Flooding in Germany, flooding in France. Heavy rainfalls have flooded entire regions and many cities in the two European countries. The rainfall rates were so heavy in many places that the sewers were unable to drain off the surface water quickly enough.
Climate researchers have been warning for some time that such strong rain events will increase in western and central Europe. Accordingly, the sewer systems would with increasing frequency be required to handle large amounts of surface water within very short periods of time. It is therefore all the more surprising that sufficient investments have not been made in the construction and maintenance of underground channels.
In Germany, for example, investments in the entire underground construction segment have decreased considerably since the 1990s. In 2012, the German Federal Office of Statistics reported that a share of only 14.6 % of all construction investment in Germany went to this area. And only a portion of that goes toward sewer construction – while experts in the field draw attention to the fact that around 20 % of the German sewer network is more than 75 years old. We must ask whether the capacities of these sewer sections dating from the 1940s (!) will be able to handle the strong rain events, such as our most recent deluges.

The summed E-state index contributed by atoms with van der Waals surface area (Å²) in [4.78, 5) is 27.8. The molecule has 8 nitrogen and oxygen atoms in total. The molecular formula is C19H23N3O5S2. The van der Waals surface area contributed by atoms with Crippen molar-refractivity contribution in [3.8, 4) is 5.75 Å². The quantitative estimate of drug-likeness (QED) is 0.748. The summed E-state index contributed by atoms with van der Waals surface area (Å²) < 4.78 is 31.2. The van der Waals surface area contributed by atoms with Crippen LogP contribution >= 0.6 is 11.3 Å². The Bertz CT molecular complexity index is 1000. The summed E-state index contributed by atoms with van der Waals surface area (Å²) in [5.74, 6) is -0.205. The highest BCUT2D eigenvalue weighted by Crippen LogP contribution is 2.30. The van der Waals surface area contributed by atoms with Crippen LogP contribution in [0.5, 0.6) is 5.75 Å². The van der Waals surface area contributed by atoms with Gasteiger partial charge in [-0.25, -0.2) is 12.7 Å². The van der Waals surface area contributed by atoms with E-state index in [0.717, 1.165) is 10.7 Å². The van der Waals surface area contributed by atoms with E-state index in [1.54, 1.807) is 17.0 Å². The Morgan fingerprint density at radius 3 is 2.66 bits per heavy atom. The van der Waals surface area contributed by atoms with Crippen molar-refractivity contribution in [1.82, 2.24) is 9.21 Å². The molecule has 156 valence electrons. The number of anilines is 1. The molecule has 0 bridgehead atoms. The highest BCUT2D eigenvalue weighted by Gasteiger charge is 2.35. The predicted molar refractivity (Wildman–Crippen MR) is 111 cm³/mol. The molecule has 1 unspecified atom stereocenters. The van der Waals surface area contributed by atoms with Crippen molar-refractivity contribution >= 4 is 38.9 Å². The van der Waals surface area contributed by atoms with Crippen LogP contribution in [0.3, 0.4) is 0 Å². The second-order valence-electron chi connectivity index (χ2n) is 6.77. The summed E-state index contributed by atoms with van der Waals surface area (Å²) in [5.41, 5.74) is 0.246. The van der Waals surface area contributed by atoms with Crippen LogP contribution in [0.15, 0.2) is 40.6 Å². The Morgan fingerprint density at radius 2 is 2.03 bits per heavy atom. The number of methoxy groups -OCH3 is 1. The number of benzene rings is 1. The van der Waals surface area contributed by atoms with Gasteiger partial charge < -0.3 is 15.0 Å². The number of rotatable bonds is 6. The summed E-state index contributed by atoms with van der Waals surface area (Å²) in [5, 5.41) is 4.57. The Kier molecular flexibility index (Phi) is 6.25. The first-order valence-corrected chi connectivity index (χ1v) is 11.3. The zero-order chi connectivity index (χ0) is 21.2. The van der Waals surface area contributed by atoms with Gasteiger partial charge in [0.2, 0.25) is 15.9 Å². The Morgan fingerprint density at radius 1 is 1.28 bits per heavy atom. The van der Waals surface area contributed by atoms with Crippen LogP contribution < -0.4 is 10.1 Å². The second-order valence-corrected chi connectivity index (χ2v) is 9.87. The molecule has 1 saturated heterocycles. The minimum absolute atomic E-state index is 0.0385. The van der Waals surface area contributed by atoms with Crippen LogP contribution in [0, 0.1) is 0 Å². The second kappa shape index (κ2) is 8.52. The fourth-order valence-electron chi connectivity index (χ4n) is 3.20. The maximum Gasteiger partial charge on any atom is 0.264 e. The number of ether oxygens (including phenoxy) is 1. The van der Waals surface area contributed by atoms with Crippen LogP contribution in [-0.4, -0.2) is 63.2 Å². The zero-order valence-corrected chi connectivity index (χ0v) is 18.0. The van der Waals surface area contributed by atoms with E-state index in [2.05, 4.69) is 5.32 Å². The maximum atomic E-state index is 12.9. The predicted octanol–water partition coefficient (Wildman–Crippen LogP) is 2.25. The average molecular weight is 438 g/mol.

In September, Germany will vote for its representatives in the Bundestag, the parliament, which will determine the coming government. The recent floods are a good argument for reminding party candidates of the urgency of investments in the sewer system. At least part of possible election gifts to the citizens might then actually go into the right channels.